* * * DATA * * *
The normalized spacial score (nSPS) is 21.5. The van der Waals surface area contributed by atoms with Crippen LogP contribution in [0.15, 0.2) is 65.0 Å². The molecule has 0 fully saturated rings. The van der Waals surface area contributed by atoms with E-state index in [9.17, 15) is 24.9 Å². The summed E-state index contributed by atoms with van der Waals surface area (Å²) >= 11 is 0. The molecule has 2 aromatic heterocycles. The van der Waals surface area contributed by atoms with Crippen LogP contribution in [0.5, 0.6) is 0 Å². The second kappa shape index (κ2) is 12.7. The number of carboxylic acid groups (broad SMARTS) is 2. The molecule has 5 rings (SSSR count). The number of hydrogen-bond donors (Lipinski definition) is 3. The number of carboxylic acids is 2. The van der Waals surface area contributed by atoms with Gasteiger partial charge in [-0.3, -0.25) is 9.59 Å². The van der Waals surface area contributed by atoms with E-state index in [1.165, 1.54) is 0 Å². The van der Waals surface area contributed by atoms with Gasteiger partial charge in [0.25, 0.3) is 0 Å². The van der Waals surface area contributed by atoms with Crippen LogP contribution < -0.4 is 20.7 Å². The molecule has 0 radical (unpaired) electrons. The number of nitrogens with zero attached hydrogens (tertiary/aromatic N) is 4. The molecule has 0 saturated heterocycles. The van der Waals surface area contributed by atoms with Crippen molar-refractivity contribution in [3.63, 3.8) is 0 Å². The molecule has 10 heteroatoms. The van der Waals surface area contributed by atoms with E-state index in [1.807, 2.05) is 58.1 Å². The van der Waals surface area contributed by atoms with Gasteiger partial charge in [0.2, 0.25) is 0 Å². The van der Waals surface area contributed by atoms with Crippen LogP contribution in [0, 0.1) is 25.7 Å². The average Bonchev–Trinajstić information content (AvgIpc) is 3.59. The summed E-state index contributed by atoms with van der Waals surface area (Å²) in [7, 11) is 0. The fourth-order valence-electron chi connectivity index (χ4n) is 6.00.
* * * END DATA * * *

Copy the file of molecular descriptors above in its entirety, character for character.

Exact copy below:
The normalized spacial score (nSPS) is 21.5. The van der Waals surface area contributed by atoms with Crippen LogP contribution in [0.15, 0.2) is 65.0 Å². The molecule has 0 fully saturated rings. The van der Waals surface area contributed by atoms with E-state index in [9.17, 15) is 24.9 Å². The summed E-state index contributed by atoms with van der Waals surface area (Å²) >= 11 is 0. The molecule has 2 aromatic heterocycles. The van der Waals surface area contributed by atoms with Crippen LogP contribution in [0.5, 0.6) is 0 Å². The second kappa shape index (κ2) is 12.7. The number of carboxylic acid groups (broad SMARTS) is 2. The molecule has 5 rings (SSSR count). The number of hydrogen-bond donors (Lipinski definition) is 3. The number of carboxylic acids is 2. The van der Waals surface area contributed by atoms with Gasteiger partial charge in [-0.3, -0.25) is 9.59 Å². The van der Waals surface area contributed by atoms with E-state index in [1.165, 1.54) is 0 Å². The van der Waals surface area contributed by atoms with Gasteiger partial charge in [0.25, 0.3) is 0 Å². The van der Waals surface area contributed by atoms with Crippen LogP contribution < -0.4 is 20.7 Å². The molecule has 0 radical (unpaired) electrons. The number of nitrogens with zero attached hydrogens (tertiary/aromatic N) is 4. The molecule has 0 saturated heterocycles. The van der Waals surface area contributed by atoms with Crippen molar-refractivity contribution in [3.63, 3.8) is 0 Å². The molecule has 10 heteroatoms. The van der Waals surface area contributed by atoms with E-state index in [1.807, 2.05) is 58.1 Å². The van der Waals surface area contributed by atoms with Gasteiger partial charge in [0.2, 0.25) is 0 Å². The van der Waals surface area contributed by atoms with Crippen LogP contribution in [0, 0.1) is 25.7 Å². The average Bonchev–Trinajstić information content (AvgIpc) is 3.59. The summed E-state index contributed by atoms with van der Waals surface area (Å²) in [7, 11) is 0. The fourth-order valence-electron chi connectivity index (χ4n) is 6.00.